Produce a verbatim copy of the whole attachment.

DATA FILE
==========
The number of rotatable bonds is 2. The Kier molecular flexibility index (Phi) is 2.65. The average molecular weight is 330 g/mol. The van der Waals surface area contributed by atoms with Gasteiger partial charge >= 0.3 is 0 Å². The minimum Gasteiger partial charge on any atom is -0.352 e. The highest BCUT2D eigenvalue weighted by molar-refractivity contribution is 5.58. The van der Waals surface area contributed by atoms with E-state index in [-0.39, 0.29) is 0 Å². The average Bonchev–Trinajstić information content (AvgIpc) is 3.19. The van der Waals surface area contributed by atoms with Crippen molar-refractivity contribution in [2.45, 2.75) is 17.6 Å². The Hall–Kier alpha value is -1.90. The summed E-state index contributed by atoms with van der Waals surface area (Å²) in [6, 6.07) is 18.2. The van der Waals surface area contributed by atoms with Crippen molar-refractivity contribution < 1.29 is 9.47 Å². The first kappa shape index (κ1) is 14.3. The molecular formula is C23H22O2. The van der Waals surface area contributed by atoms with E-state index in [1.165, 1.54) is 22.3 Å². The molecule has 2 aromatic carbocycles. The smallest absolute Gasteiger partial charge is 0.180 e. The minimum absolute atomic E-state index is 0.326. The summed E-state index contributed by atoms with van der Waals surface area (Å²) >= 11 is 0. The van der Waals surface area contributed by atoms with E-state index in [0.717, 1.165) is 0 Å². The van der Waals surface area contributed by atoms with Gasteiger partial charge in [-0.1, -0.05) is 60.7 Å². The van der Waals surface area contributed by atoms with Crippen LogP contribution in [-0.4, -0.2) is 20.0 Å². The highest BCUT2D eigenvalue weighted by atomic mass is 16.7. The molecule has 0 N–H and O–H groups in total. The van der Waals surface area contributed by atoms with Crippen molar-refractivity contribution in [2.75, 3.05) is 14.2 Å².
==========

The number of rotatable bonds is 2. The Kier molecular flexibility index (Phi) is 2.65. The average molecular weight is 330 g/mol. The van der Waals surface area contributed by atoms with Gasteiger partial charge >= 0.3 is 0 Å². The minimum Gasteiger partial charge on any atom is -0.352 e. The highest BCUT2D eigenvalue weighted by molar-refractivity contribution is 5.58. The van der Waals surface area contributed by atoms with E-state index in [-0.39, 0.29) is 0 Å². The average Bonchev–Trinajstić information content (AvgIpc) is 3.19. The van der Waals surface area contributed by atoms with Crippen molar-refractivity contribution in [2.45, 2.75) is 17.6 Å². The Hall–Kier alpha value is -1.90. The summed E-state index contributed by atoms with van der Waals surface area (Å²) in [6, 6.07) is 18.2. The van der Waals surface area contributed by atoms with Crippen molar-refractivity contribution < 1.29 is 9.47 Å². The first kappa shape index (κ1) is 14.3. The molecular formula is C23H22O2. The van der Waals surface area contributed by atoms with E-state index in [1.165, 1.54) is 22.3 Å². The molecule has 2 aromatic carbocycles. The smallest absolute Gasteiger partial charge is 0.180 e. The minimum absolute atomic E-state index is 0.326. The summed E-state index contributed by atoms with van der Waals surface area (Å²) >= 11 is 0. The van der Waals surface area contributed by atoms with E-state index in [0.717, 1.165) is 0 Å². The van der Waals surface area contributed by atoms with Gasteiger partial charge in [-0.1, -0.05) is 60.7 Å². The van der Waals surface area contributed by atoms with Crippen LogP contribution in [-0.4, -0.2) is 20.0 Å². The highest BCUT2D eigenvalue weighted by atomic mass is 16.7. The molecule has 0 N–H and O–H groups in total. The van der Waals surface area contributed by atoms with Crippen molar-refractivity contribution in [2.75, 3.05) is 14.2 Å².